The report that the drowned man was the missing Guyandotte passenger, Cicero Harrison Case, seems to have been without any foundation in fact, as there were no points of resemblance traceable between the two. Case was low in stature, while the dead man's frame was large. Then again Case's clothes were of superior quality. Such clothes as still remained on the body were coarse. Mrs. Wallace, of Port Norfolk, Case's daughter, came to Accomac during the week, but on learning these facts declared herself satisfied that the remains were not those of her father.

It is said by those who examined the body before it's burial that there was a large gash in the back, which looked as if it had been inflicted by some heavy instrument.


Farmers -- Farmers' organizations

Major Mann Page, the president of the State Farmers' Alliance of Virginia, has written a letter, declining the Populist nomination for Governor of the State before it has been tendered him. He gives the reason for his unwillingness to head the ticket, "that his acceptance might retard the building up of the Farmers' Alliance in Virginia." He might have given the better reason, perhaps, that the honor would be too empty an one for a man of so much importance as himself. He says "it is apparent that it is the desire of the leaders of the two old political parties to destroy the great national farmers organization but makes no reference to the fact, that the leaders of the Alliance in Virginia did more to destroy it in this State than either of the parties, by their efforts during the last Presidential contest to turn it over to the Republican party. "Trifles as light as air," of course will not satisfy Mr. Page. He expects instead, it is stated, to be the president of the National Farmers' Alliance and prefers it -- with the perquisites pertaining thereto.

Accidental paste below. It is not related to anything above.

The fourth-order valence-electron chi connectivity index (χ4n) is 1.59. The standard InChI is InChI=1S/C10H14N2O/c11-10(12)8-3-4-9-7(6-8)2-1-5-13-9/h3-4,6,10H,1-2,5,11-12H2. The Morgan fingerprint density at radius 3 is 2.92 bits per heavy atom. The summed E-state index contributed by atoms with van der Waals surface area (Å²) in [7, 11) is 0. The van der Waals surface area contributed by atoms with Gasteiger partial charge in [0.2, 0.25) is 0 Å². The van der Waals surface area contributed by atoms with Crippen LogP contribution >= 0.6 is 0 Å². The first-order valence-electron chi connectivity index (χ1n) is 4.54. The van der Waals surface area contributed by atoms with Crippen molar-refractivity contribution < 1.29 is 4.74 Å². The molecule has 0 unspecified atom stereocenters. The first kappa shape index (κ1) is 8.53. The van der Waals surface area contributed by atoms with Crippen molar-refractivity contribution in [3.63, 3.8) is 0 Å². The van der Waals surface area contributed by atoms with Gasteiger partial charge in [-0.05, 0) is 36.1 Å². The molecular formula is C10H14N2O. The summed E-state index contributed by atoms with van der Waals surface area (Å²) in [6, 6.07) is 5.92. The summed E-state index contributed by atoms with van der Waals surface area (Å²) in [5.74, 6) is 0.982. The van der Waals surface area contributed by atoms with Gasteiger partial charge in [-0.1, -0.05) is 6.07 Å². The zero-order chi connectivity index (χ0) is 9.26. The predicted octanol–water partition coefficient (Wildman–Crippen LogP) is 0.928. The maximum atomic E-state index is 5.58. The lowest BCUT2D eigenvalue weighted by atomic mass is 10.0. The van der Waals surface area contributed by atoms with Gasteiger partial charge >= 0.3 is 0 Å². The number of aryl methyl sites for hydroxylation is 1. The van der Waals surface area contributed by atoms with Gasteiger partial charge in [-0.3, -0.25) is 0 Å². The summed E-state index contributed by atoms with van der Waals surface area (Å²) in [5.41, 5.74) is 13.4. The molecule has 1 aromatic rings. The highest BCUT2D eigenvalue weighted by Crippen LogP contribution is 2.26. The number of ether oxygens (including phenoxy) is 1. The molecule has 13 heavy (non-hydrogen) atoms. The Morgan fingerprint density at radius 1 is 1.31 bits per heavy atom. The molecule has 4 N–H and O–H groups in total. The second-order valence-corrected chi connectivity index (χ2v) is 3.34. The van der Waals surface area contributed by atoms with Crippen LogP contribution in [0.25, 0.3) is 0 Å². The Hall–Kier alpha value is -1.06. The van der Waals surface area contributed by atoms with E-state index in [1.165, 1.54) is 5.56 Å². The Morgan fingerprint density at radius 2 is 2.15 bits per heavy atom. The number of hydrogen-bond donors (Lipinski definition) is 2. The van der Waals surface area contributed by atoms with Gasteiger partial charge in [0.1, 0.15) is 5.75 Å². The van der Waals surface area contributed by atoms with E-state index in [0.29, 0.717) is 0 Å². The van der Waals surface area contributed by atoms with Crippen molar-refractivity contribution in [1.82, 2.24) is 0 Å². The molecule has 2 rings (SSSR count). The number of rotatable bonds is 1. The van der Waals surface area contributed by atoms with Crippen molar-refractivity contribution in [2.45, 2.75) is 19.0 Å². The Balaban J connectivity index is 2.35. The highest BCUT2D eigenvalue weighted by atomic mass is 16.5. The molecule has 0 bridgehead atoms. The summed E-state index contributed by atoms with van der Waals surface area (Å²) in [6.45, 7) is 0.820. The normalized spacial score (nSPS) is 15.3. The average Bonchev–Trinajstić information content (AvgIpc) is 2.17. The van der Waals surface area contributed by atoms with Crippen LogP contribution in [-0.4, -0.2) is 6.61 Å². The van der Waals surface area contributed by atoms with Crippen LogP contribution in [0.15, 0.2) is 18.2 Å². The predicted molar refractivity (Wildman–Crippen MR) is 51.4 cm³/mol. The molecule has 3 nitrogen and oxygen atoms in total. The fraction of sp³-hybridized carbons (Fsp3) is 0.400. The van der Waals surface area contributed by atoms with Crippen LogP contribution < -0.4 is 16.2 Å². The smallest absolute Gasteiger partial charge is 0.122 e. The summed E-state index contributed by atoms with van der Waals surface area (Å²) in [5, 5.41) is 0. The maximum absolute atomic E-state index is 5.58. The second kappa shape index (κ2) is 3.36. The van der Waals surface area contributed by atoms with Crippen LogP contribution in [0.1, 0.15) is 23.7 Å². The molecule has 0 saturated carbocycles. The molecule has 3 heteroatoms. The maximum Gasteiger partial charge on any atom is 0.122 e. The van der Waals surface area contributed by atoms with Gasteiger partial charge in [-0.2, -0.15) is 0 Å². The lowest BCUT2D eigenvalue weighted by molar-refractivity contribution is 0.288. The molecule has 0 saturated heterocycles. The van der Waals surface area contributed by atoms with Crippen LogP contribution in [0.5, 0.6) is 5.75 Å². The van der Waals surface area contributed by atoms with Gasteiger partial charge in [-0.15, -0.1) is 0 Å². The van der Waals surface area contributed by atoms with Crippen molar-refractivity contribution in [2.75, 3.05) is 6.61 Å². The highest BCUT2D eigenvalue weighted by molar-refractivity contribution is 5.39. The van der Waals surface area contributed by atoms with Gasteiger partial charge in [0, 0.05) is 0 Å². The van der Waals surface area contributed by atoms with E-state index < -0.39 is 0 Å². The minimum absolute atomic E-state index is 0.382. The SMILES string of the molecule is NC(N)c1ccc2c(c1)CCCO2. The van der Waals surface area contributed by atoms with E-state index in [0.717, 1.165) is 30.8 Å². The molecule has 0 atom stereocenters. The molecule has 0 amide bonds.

Peninsula Enterprise
Accomac Court House
July 15, 1893